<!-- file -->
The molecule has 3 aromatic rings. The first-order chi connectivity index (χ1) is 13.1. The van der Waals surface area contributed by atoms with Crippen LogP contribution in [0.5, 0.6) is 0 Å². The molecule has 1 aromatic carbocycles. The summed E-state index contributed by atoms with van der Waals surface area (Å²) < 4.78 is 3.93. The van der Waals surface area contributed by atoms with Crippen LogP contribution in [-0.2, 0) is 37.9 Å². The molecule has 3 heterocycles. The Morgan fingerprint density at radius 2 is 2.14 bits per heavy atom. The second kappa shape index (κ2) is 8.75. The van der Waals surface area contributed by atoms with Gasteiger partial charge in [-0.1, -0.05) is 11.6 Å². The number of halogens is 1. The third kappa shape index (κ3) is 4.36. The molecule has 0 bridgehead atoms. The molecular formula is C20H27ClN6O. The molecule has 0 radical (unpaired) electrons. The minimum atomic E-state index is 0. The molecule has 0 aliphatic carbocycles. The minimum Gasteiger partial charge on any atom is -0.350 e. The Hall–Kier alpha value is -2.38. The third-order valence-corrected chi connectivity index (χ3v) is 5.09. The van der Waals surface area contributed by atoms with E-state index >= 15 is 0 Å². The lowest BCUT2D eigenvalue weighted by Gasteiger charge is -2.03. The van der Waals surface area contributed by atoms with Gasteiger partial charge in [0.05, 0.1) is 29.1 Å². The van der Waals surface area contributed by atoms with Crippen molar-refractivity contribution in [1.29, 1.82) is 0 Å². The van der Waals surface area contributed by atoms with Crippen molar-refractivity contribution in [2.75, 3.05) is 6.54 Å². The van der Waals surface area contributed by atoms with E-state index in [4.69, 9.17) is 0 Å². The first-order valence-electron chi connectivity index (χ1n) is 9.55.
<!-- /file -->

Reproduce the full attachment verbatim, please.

The molecule has 3 aromatic rings. The first-order chi connectivity index (χ1) is 13.1. The van der Waals surface area contributed by atoms with Crippen LogP contribution in [0.5, 0.6) is 0 Å². The molecule has 1 aromatic carbocycles. The summed E-state index contributed by atoms with van der Waals surface area (Å²) < 4.78 is 3.93. The van der Waals surface area contributed by atoms with Crippen LogP contribution in [-0.2, 0) is 37.9 Å². The molecule has 3 heterocycles. The Morgan fingerprint density at radius 2 is 2.14 bits per heavy atom. The second kappa shape index (κ2) is 8.75. The van der Waals surface area contributed by atoms with Gasteiger partial charge in [-0.1, -0.05) is 11.6 Å². The number of halogens is 1. The third kappa shape index (κ3) is 4.36. The molecule has 0 bridgehead atoms. The molecular formula is C20H27ClN6O. The molecule has 0 radical (unpaired) electrons. The minimum atomic E-state index is 0. The molecule has 0 aliphatic carbocycles. The minimum Gasteiger partial charge on any atom is -0.350 e. The Hall–Kier alpha value is -2.38. The third-order valence-corrected chi connectivity index (χ3v) is 5.09. The van der Waals surface area contributed by atoms with E-state index >= 15 is 0 Å². The lowest BCUT2D eigenvalue weighted by Gasteiger charge is -2.03. The van der Waals surface area contributed by atoms with Gasteiger partial charge in [0.05, 0.1) is 29.1 Å². The van der Waals surface area contributed by atoms with Crippen molar-refractivity contribution in [1.29, 1.82) is 0 Å². The van der Waals surface area contributed by atoms with Crippen molar-refractivity contribution in [2.75, 3.05) is 6.54 Å². The van der Waals surface area contributed by atoms with E-state index in [4.69, 9.17) is 0 Å². The first-order valence-electron chi connectivity index (χ1n) is 9.55.